This new commercial building in Queenstown has been designed to fit in with its industrial neighbourhood and the surrounding alpine environment. The concrete facade building features a large roof which cantilevers out and is seemingly held up by corten steel fins below. To achieve this corten steel appearance while ensuring long lasting durability, David Stringer Architects specified Insol aluminium louvres finished with a Metwood corten steel coating.
“We wanted the corten look but we didn’t want to have the associated weathering problems of corten,” explains David Stringer, David Stringer Architects. “We had dark charcoal black exposed aggregate panels and precast concrete panels, and we knew they would absorb any leaching of that rust.”
Having recently been introduced to the Metwood coating system, the project team knew their corten coating system would provide the combination of looks and durability they needed. “Metwood had shown us what you could do with their coating system, and it was just astounding,” says David. “So we went down that path and utilised lookalike corten for the project.”
Metwood provides a range of realistic woodgrain and patina finishes to aluminium louvres, cladding, soffits, pergolas and more. The key to the longevity and realistic look of Metwood’s coating is their 2-step coating process. First, the substrate is powder coated, and then the textured finish is sublimated into the powder coating, providing a realistic and durable end result.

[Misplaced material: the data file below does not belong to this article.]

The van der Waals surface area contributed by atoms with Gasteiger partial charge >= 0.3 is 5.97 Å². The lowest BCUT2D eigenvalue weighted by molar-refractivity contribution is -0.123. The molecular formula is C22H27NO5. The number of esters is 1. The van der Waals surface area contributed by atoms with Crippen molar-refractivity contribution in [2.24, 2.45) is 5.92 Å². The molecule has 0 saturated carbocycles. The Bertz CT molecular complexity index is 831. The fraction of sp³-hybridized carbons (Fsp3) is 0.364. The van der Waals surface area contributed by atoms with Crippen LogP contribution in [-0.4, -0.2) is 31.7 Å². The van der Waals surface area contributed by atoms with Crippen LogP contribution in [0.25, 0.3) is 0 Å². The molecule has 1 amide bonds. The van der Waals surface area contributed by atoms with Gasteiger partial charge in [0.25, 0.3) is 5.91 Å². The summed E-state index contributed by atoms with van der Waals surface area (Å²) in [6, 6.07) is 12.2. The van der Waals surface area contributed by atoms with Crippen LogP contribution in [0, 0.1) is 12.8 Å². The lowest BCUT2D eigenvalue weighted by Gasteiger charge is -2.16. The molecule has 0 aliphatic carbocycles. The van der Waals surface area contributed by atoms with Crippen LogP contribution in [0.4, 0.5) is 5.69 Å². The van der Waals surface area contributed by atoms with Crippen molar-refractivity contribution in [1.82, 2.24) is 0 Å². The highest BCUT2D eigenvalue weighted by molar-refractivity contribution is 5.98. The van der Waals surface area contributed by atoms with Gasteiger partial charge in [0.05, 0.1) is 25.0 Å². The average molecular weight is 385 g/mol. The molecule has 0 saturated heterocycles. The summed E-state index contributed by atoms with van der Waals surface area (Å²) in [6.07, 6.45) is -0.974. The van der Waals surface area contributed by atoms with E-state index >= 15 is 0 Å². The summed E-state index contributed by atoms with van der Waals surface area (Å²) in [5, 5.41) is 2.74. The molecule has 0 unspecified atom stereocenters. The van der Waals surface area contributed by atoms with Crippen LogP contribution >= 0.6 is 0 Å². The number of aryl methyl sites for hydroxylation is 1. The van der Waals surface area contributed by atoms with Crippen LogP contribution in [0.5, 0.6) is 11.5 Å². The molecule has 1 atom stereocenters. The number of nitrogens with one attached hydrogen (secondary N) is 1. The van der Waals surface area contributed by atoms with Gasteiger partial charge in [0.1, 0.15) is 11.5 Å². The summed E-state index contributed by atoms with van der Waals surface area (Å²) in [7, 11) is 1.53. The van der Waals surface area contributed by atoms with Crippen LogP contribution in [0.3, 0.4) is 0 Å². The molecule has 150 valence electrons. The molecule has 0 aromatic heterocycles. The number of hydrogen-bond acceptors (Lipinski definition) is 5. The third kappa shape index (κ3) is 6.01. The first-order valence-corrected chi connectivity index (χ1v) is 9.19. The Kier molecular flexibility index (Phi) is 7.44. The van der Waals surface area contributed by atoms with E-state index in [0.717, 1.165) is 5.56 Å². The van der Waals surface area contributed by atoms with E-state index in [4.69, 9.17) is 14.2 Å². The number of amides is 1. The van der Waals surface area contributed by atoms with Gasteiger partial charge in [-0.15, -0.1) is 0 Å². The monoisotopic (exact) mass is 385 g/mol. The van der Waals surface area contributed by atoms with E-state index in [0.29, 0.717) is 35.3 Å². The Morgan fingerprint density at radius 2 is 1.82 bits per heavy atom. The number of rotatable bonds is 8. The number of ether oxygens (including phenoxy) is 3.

Insol, who supplied the louvres on this project, had worked with Metwood before, and are impressed by the new options the coatings open up. “Where the system really comes into its own is that it helps achieve a look which could be considered impossible with the durability and maintenance constraints typically found using the product it's imitating,” says Shane Hart, Insol. “Using the Metwood range unlocks a whole different aesthetic and means architects can achieve a lot more with our louvres.”
The coating process for the project was very straightforward; Insol prefabricated the aluminium blades and louvres, which were then sent to Metwood for coating before being delivered to site for installation. “Metwood are quick and easy to work with, so that helps the construction programme,” says Shane.
By using the Metwood coating system on aluminium louvres, the project didn’t run into any weight issues which steel may have caused. The coating system also ensures low maintenance and longevity — backed by Metwood’s warranties of 10 years on the pattern, and 25 years on the underlying powder coating. “The warranties are a benefit for clients, especially in corrosive environments where they’re looking for long term durability,” says Shane.
The end result is a stunning corten steel look for the louvres which can be trusted to last with minimal maintenance for years to come.
“It’s come up fantastic”, says Shane. “By using the Metwood coating the architects were able to overcome the leaching and durability concerns of genuine corten steel and achieve the same gritty industrial look.”
“The Metwood product is fantastic, it’s drawn a lot of positive feedback,” adds David. “I drove past just last week and it still looks like the day it went up, three years on.”
Architect: David Stringer Architects